Anyway, the man stood in ever-increasing darkness, the stars invisible. He considered killing himself, but like an idiot, he believed in God. He was sure he’d go straight to Hell if he committed suicide (which wouldn’t get him very far.) It would take billions of years for the sun to explode, so that potential noose-hole was closed. The man could perhaps ask the woman to kill him? She seemed willing. But if he were to ask, God would surely blame him, not her, for finishing off humanity and then burn him for the whole afterlife. The politicians almost destroyed the world, but the man, the criminal of criminals, would get the cigar. Nuclear war was a stumbling block; the end of the world, an injustice. The injustice.
No. No. If the woman refused sex, the Apocalypse would be her fault. But could the man really tell God that humanity ended because he couldn’t convince a woman to sleep with him? Would that really pass the Judgment Seat? Or maybe, Christ-like, the man could somehow die to save humanity. But how? He needed to make love with the woman, not lay down his life. The man snatched up something in the dark that might function as a gift.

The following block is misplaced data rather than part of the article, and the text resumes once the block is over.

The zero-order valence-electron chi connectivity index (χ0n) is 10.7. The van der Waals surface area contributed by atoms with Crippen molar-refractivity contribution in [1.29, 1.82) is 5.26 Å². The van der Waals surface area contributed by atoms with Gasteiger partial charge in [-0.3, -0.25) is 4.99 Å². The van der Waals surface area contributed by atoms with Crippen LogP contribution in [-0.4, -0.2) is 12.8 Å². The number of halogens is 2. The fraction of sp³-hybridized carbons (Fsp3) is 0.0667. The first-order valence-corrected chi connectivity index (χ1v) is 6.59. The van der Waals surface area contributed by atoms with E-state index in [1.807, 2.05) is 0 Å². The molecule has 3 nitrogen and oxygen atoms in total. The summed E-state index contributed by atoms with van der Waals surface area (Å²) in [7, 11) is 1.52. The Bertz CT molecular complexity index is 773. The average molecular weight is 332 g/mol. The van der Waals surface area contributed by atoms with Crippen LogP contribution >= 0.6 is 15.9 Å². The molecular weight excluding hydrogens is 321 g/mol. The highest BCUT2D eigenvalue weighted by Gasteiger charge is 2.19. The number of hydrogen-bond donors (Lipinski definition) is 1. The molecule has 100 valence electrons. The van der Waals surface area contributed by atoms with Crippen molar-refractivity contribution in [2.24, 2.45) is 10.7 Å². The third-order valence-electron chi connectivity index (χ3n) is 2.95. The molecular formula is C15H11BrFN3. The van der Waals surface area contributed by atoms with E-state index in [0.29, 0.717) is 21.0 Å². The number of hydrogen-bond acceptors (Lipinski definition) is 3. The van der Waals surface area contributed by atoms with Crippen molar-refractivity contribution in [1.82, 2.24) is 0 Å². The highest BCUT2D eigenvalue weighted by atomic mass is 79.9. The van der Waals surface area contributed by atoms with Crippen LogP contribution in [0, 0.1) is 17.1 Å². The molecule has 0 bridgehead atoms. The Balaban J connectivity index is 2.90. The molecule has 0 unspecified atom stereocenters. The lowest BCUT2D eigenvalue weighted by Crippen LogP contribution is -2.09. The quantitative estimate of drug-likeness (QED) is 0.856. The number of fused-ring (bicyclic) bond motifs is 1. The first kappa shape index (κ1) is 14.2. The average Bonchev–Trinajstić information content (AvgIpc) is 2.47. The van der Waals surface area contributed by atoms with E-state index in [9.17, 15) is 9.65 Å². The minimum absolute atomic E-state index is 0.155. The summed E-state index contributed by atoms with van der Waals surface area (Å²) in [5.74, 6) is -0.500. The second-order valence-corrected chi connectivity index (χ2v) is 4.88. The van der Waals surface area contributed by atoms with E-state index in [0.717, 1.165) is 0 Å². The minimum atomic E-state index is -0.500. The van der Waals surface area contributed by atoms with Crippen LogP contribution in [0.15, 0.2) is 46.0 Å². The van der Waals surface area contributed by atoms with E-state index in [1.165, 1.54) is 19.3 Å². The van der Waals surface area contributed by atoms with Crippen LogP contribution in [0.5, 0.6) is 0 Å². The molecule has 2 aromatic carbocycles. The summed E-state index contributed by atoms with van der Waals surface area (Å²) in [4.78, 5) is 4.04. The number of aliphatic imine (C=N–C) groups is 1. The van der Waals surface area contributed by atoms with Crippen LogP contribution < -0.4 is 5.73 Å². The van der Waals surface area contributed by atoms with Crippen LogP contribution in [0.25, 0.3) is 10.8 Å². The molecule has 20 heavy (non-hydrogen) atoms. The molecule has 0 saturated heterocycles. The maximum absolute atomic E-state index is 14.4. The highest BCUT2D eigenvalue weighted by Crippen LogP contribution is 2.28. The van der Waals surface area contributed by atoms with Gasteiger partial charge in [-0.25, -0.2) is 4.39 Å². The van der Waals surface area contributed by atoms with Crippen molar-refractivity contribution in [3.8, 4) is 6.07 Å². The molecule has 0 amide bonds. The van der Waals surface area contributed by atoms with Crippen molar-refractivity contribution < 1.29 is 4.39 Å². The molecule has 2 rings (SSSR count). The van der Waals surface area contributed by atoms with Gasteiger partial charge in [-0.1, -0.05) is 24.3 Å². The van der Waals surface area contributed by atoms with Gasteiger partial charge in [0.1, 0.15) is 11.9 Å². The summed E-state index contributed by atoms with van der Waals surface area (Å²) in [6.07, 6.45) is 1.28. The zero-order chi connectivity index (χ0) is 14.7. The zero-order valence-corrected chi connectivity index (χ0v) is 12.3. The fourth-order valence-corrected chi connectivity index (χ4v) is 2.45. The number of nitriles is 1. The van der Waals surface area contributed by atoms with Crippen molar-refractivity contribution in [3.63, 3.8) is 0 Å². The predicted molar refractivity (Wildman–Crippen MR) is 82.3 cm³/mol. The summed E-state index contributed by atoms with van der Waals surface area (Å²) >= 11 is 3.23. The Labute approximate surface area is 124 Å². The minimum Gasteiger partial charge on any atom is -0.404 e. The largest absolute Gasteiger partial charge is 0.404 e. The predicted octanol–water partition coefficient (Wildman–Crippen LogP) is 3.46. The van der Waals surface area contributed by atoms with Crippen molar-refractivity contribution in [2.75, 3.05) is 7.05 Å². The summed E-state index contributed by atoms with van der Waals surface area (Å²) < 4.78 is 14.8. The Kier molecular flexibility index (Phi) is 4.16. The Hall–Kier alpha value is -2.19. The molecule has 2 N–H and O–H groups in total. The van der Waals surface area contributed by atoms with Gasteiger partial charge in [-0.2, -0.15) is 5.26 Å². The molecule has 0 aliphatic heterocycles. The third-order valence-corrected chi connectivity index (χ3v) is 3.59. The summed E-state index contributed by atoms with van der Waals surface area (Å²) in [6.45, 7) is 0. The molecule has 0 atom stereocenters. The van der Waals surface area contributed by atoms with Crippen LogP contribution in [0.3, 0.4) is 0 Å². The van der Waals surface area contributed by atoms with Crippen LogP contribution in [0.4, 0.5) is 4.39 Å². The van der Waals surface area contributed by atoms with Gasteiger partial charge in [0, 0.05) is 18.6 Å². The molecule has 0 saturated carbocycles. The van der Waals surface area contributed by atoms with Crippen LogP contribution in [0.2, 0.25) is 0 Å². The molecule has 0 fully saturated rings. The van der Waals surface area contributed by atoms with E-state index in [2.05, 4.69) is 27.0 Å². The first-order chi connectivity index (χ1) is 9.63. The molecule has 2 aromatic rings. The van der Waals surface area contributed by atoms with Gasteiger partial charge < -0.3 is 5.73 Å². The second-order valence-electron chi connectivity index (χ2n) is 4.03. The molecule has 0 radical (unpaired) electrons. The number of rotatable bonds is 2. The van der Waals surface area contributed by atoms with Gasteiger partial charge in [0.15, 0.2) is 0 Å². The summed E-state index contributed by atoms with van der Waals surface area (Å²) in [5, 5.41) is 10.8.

The woman turned around to watch the man skipping around the wrecked taxis. “What, Romeo?”
The man stopped in front of her and thrust forward the random happy day gift. “I love you!” The vase shard just missed her thigh.
“What’s your name again?”
“We have to sleep together,” the man insisted. “For humanity’s sake, love me.”
“You’re not my type.”
He dropped his gift. “I’m the only type.” “I prefer Italians.”
“There are no Italians.”
“Have you heard of dating?”
“Do you have a place in mind?”
The woman looked away. “Not here.” “Well let me just check my iPhone—” “Don’t be sassy.”
“Look,” the man tried sounding mature, “We need to have sex. This night isn’t going to last forever.”